Chapter 3 notes

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Published on 17 Jun 2011
School
UTSC
Department
Health Studies
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HLTC22H3
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Chapter 3- Theories of Aging
-The aging process can occur at the biological, psychological, and social level
-Bengston, Rice and Johnson (1999)= 3 aspects of age on which theories focus-
characteristics of the aging population, the developmental or aging process, and the
way in which age is incorporated into the social structure
-Successful aging consists of good physical and mental health as well as good social
functioning
-Kuypers and Bengstons (1973) social breakdown theory argues that physical,
psychological, and social health are tightly linked in later life, and problems in one
area may cause or accelerate problems in another area
Biological Theories of Aging
-Genetic Theories
oMaximum life span of human is 120 years, fruit life 30 days
oProgrammed Cell Death (Apoptosis)
Death gene; a gene that regulates sudden cell death= called apoptosis
Genetic material is not static, different segments turn on and off,
depending on the need to synthesize proteins, perform other functions
such as motility and transport, or to control the functions of other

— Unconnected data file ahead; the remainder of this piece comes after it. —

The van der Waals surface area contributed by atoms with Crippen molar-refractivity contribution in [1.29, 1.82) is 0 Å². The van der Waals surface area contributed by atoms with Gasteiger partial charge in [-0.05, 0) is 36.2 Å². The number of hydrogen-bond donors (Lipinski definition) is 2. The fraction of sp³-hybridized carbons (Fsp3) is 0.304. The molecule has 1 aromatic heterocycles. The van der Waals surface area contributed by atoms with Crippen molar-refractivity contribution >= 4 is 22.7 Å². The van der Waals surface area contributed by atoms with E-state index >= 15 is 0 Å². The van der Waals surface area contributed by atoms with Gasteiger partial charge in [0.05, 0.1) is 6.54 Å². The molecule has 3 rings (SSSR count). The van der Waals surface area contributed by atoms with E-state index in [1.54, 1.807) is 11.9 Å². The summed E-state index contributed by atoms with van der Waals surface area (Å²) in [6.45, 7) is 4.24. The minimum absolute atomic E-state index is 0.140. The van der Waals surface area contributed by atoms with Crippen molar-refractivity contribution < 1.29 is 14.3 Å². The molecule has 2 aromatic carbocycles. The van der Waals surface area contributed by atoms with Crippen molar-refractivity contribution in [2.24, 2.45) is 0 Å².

genes including the complicated process of cell proliferation
Damage to these regulator proteins may be one mechanism for cancer
that is uncontrolled cell proliferation
Apoptosis is one mechanism for the destruction of cells that have
proliferated for specific purposes, such as T-cells in the immune
system, and needed to be destroyed after having accomplished their
task
Fetal cells replicate more times than an adult cell
There is a positive correlation between life span of a species and the
number of times a cell will replicate; for humans ex. The number of
times a somatic cell can replicate is partially regulated by the
telomere length. Telomere consists of the specialized ends of DNA
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strands that help hold them together during mitosis. DNA strands do
not completely unwind during this phase, but are held together by
these caps at their ends, which do not replicate and thus are lost.
Telomeres can be replaced by enzyme telomerase
In cancer cells they have much longer telomeres and more active
telomerase than normal cells
Recent research identified immortality genes which regulate cell
senescence. Mutations in this gene invokes immortality; cells appear
to replicate infinitely. The nonmutated versions of these genes appear
to regulate senescence.
Senescence is the major protection against cancer and is described as
a form of antagonistic pleiotrophy (process to help reproduction in
early life but may be harmful later life)
oStochastic Processes
Random (stochastic) errors
DNA is susceptible to damage by a host of environmental factors,
chemical agents, & radiation, and internal processes (oxidation).
Damage to DNA can impair a cells ability to synthesize proteins &